The 2019 Lok Sabha election campaign has set many alarming precedents. Fielding a candidate accused of terrorism is the latest one among them.
After turning Hindu majoritarianism into a key poll plank, the Bharatiya Janata Party (BJP) fielded Pragya Singh Thakur, an accused in the 2008 Malegaon blast, as its nominee from the Bhopal Lok Sabha constituency in Madhya Pradesh. Thakur, facing trial under the draconian Unlawful Activities Prevention Act (UAPA), is currently out on bail. She has been pitted against Congress leader Digvijaya Singh, who has, on several occasions, accused the Rashtriya Swayamsevak Sangh (RSS) of promoting “Sanghi terror.”
On September 29, 2008, a bomb went off near a mosque in Malegaon, Maharashtra, killing six people and injuring dozens of others. Maharashtra’s Anti-Terrorism Squad (ATS) labelled Thakur one of the “principal conspirators” in the violence. Arrested in 2008, she spent nine years in jail. In 2015, a year after Narendra Modi became prime minister, the National Investigation Agency (NIA) changed tack and sought to drop the charges against her. However, the trial court refused to go along with the agency’s decision on the grounds that Thakur’s motorcycle was used in the blast.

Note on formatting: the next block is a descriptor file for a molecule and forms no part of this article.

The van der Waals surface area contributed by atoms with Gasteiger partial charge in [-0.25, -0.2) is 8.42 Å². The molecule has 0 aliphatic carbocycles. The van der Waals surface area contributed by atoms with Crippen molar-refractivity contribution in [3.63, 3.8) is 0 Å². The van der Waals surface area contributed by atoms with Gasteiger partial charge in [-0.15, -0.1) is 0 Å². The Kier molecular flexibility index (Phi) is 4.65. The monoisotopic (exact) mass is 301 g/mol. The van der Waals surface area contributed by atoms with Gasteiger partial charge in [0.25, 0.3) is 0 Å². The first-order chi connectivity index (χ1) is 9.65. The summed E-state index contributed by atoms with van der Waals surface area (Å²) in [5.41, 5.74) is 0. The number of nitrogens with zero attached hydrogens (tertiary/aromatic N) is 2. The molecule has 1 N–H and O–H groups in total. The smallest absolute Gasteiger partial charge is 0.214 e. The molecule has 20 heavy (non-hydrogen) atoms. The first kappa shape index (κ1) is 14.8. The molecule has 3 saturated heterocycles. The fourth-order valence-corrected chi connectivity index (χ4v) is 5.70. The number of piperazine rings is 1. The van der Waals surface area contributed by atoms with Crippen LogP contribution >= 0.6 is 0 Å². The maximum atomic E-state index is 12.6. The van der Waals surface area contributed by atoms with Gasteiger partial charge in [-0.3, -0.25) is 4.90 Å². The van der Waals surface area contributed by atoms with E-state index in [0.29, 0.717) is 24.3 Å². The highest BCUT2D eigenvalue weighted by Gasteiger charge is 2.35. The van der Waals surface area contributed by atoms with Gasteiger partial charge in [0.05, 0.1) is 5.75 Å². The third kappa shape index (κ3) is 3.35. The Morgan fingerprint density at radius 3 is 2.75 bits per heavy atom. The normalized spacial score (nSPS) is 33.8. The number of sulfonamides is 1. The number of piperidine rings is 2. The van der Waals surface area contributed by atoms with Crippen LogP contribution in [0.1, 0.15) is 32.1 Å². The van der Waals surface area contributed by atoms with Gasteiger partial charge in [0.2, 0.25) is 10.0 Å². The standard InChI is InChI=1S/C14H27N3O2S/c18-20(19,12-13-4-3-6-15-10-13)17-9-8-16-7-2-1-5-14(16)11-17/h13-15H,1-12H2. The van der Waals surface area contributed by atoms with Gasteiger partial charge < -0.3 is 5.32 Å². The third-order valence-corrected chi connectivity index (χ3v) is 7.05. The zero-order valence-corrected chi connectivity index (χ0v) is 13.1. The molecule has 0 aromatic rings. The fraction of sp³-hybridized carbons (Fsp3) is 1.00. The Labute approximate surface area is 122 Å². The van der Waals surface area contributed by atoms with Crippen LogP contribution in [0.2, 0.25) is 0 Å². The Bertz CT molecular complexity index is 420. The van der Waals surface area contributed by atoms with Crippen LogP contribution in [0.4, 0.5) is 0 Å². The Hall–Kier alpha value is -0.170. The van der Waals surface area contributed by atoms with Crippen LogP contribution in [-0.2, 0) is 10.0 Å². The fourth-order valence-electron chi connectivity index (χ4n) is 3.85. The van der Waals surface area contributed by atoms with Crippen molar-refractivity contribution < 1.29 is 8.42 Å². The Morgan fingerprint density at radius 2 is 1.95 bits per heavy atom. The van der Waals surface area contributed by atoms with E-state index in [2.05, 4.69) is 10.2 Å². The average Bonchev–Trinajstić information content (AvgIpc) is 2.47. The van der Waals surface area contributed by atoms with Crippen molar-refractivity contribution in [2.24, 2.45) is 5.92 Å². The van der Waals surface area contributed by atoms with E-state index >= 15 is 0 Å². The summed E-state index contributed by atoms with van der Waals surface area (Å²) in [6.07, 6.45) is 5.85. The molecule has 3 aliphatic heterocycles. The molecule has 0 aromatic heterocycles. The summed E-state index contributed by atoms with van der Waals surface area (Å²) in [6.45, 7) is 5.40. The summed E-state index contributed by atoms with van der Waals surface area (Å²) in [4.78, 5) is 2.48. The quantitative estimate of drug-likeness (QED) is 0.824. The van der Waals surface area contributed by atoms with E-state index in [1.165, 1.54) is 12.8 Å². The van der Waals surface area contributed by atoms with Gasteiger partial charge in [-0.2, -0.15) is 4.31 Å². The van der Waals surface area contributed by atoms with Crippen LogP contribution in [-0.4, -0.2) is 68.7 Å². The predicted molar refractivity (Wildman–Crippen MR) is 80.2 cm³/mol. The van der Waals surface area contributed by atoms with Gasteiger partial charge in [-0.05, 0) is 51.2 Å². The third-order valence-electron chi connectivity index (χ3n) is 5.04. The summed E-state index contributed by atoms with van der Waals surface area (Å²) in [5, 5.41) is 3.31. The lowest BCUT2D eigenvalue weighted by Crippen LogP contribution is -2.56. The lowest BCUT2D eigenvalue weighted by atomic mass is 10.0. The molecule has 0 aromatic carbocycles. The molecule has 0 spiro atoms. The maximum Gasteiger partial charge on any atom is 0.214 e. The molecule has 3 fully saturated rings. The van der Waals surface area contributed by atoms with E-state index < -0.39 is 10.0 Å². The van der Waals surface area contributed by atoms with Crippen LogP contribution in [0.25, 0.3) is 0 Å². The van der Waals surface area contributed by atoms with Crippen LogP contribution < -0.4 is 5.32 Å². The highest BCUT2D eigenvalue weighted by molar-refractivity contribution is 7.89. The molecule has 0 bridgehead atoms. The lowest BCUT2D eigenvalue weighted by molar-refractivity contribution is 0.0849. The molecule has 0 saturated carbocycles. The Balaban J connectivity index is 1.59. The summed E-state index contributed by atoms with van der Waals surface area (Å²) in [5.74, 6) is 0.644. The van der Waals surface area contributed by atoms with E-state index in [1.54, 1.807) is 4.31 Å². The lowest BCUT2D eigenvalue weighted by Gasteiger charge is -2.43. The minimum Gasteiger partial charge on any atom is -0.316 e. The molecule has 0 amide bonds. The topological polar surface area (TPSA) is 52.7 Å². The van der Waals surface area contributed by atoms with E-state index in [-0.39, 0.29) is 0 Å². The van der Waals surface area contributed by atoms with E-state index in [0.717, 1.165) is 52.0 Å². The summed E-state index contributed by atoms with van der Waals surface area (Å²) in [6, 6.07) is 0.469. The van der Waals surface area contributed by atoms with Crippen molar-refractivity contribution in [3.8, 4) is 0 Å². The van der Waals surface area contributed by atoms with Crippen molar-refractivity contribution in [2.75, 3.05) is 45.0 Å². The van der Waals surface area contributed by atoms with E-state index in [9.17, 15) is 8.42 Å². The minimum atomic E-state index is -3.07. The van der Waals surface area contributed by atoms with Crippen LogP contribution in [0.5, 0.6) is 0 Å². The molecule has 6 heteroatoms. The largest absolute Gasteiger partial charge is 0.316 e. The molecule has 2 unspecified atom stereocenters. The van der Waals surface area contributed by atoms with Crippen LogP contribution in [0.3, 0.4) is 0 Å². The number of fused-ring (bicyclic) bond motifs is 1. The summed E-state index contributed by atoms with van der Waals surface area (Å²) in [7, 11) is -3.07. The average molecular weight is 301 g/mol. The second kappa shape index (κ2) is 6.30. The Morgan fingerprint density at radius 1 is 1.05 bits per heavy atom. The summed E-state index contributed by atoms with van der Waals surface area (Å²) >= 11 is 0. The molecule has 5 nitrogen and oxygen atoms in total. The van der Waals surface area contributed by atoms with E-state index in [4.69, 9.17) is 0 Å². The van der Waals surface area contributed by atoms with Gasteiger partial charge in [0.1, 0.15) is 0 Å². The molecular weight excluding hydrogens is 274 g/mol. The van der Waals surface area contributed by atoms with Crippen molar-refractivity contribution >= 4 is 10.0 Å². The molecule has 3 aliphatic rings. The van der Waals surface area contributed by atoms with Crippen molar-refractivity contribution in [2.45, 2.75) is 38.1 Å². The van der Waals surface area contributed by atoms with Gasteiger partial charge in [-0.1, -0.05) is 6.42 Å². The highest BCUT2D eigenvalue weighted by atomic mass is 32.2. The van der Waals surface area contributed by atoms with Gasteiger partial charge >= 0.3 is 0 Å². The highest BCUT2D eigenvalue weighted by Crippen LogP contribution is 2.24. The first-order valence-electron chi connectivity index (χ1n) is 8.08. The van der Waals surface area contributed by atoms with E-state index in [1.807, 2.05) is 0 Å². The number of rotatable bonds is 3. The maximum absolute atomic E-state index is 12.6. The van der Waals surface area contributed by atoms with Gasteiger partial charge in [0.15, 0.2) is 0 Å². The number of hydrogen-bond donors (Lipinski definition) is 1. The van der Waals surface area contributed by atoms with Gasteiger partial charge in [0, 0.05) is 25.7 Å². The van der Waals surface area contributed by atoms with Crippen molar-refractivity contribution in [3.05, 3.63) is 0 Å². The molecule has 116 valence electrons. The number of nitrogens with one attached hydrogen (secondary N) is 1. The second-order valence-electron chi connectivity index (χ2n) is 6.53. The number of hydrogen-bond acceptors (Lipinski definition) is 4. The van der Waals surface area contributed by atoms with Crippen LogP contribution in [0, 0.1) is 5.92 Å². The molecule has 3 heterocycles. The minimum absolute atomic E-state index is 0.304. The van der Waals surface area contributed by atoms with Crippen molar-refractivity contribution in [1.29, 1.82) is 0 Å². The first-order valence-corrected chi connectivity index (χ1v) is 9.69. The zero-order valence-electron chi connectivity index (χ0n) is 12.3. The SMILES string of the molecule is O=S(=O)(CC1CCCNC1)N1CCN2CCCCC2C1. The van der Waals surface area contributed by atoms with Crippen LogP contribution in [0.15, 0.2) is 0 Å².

Much like the Samjhauta Express blast case (which killed 68 people, of whom 43 were Pakistani citizens), the Malegaon case is marked by suspicious twists and turns gesturing towards institutional and political complicity. Nearly four years ago, Rohini Salian, a senior law officer and the special public prosecutor in the Malegaon case, made a public statement alleging that the Modi government was putting pressure on her to “go soft” on the case.
This is the first time a mainstream political party – that too a party ruling at the Centre – has fielded a candidate implicated in a terror case.
It may be argued that Indian politics is no stranger to fielding candidates implicated in incidents of violence, many of whom later go on to become legislators. We are well aware that political parties of all ideological stripes field candidates suspected of having a hand in riots, communal killings and various other acts of violence, which are collective as well as individualistic in nature.